|Image courtesy of Relativity Media.|
As the film opens, lawyer Elliot Anderson has just lost his wife (Jennifer Ehle, only seen in brief flashbacks), to a car crash. She had been acting as a parent to their mixed-race granddaughter Eloise (Jillian Estell), who gives one of the better child performances as of late. Elliot's daughter - and Eloise's mother - died in childbirth and the young girl's father (Andre Holland), a former junkie and thief, has long been out of the picture.
But Eloise's other grandmother, Rowena (Octavia Spencer), a successful realtor who lives with her large family in South Central, believes that Eloise needs to know both sides of her family, so she tells Elliot that she would be better equipped to raising the girl than he would.
It's a tricky situation - Elliot has taken a leave from work (which he can afford) to raise Eloise and his dedication is obvious. But Elliot is also sort of an alcoholic. He tells Rowena, who could certainly provide the motherly attention Eloise needs, that he wants to keep custody of the child because she attends a school near their home in an affluent neighborhood and is getting a great education. And without question, Elliot hates Eloise's father, whom he blames for his daughter's death, and tells Rowena that he intends to keep Eloise as far away from him as possible.
The debate over the girl's custody quickly turns acrimonious and Rowena - with the help of her brother (Anthony Mackie), a hotshot attorney - she files a custody suit. Mackie's character argues that the best way to prevent Elliot from getting custody of Eloise is to allude to his drinking problem and argue that he has racist tendencies, although that last line of argument does not immediately appear to have any basis in fact.
"Black or White" aims to contribute meaningful thoughts on America's race relations dialogue, which is certainly to be commended. The film has its heart in the right place, but unfortunately makes some missteps that threaten to unravel the whole thing.
For starters, there's a sequence during which Jeremiah (Mackie) chides Reggie (Holland) on his irresponsible behavior toward his child, drug abuse and past criminal record, which includes assault, drug possession and robbery. He tells Reggie that he's a "walking cliche" that will only provide fuel to Elliot's attorney's case and give credence to the stereotype of young black males from rough neighborhoods.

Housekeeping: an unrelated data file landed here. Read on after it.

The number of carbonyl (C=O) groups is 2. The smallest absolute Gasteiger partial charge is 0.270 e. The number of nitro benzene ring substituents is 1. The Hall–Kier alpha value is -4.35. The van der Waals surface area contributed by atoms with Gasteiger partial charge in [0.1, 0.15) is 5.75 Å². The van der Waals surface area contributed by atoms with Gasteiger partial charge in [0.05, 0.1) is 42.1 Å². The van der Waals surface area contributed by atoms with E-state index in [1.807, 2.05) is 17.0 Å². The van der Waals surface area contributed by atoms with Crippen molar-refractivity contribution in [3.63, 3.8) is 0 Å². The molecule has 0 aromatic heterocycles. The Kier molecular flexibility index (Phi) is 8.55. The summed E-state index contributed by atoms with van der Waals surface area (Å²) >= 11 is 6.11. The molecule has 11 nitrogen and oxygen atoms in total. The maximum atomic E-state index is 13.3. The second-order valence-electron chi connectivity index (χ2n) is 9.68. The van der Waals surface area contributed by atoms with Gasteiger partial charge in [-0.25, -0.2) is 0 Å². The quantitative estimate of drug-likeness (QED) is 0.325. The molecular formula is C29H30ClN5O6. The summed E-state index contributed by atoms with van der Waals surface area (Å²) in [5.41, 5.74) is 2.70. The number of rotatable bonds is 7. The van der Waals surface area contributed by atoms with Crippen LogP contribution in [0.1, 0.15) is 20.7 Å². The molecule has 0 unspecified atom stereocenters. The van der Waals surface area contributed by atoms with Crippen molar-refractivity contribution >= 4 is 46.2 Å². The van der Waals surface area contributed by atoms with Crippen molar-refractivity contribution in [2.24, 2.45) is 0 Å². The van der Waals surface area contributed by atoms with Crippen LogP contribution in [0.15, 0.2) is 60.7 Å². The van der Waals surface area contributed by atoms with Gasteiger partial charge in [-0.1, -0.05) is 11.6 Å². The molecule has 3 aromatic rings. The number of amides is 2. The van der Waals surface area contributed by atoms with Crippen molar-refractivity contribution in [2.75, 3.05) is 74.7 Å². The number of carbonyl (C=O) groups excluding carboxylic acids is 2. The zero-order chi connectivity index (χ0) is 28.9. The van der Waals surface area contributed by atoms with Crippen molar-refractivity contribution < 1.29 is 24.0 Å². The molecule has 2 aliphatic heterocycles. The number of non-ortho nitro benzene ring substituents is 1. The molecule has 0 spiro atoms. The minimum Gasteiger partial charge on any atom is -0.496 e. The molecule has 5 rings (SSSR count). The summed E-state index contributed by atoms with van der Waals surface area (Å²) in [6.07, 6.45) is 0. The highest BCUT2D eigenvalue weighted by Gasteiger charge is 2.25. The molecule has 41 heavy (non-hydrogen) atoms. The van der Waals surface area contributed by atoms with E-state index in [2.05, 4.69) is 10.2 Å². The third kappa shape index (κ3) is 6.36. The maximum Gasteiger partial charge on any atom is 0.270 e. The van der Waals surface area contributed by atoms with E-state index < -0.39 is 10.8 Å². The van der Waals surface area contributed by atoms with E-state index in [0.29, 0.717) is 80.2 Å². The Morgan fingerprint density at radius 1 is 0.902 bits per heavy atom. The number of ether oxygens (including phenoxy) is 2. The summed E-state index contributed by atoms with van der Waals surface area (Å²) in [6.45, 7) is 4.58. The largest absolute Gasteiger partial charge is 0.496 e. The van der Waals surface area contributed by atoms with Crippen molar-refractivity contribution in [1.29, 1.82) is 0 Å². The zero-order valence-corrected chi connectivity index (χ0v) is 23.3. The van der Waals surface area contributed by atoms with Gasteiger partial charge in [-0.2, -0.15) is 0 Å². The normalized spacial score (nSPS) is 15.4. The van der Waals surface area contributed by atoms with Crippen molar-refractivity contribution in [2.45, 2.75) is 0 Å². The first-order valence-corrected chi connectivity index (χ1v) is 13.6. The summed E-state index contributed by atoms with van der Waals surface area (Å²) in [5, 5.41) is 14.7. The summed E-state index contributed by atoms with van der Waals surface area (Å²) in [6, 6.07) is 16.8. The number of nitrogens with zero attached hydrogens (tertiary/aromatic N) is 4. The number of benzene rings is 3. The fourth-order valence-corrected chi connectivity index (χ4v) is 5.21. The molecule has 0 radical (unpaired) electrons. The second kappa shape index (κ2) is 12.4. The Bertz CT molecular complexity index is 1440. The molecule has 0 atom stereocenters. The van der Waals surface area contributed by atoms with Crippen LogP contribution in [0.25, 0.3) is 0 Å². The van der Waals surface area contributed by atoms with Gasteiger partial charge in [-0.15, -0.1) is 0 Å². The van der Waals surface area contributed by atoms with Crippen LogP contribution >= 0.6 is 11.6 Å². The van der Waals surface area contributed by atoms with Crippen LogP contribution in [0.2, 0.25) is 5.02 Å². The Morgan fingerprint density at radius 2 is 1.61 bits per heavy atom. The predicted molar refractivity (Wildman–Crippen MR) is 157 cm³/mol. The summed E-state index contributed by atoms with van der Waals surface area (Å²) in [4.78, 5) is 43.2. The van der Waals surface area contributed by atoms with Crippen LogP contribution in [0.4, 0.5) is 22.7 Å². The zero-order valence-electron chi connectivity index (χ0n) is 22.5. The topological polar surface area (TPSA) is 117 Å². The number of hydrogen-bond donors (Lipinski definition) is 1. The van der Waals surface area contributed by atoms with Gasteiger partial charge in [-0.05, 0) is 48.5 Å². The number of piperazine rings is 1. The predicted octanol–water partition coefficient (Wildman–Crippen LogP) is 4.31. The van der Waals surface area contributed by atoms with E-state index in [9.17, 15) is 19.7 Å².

So, it's unfortunate then that the filmmakers decide to resort to cliches when depicting the picture's black characters. Spencer does a fine job in her role as the spunky Rowena, but was it really necessary to make her character shout out her feelings to the judge during the film's courtroom scenes, giving the whole thing the appearance of being on a daytime talk show? Also, Reggie is clearly a troubled person and there's a scene late in the film during which he and Elliot have a confrontation that helps to endorse a stereotype from which a film of this type would seemingly want to steer clear.
And, finally, there's another sequence during which Costner's character uses a racial slur that's a bit shocking, considering all that has come before. It only appears to be included in the film so that his character can actually give one of the more thoughtful speeches late in the movie during which he argues - in court - that the first thought that comes to a person's mind when meeting someone of a different race, creed, what-have-you is not as important as the second or third thought.
There are some other good moments in the film, especially one in which Reggie's drug abuse is rightfully paralleled to Elliot's alcoholism.
Perhaps the best piece of dialogue occurs early on when Elliot goes to Rowena's house to confront her about the lawsuit. She accuses him of not wanting to expose Eloise to "the black people" in the family, to which he replies, "Why must you always go there?" She answers back, "Because you won't admit that there's a there there." Now, that could have been an interesting starting point for a movie on race relations. If only that concept had been explored, rather than being unceremoniously dropped thereafter.
As I said, "Black or White" has good intentions, even though it doesn't exactly fulfill its ambitions.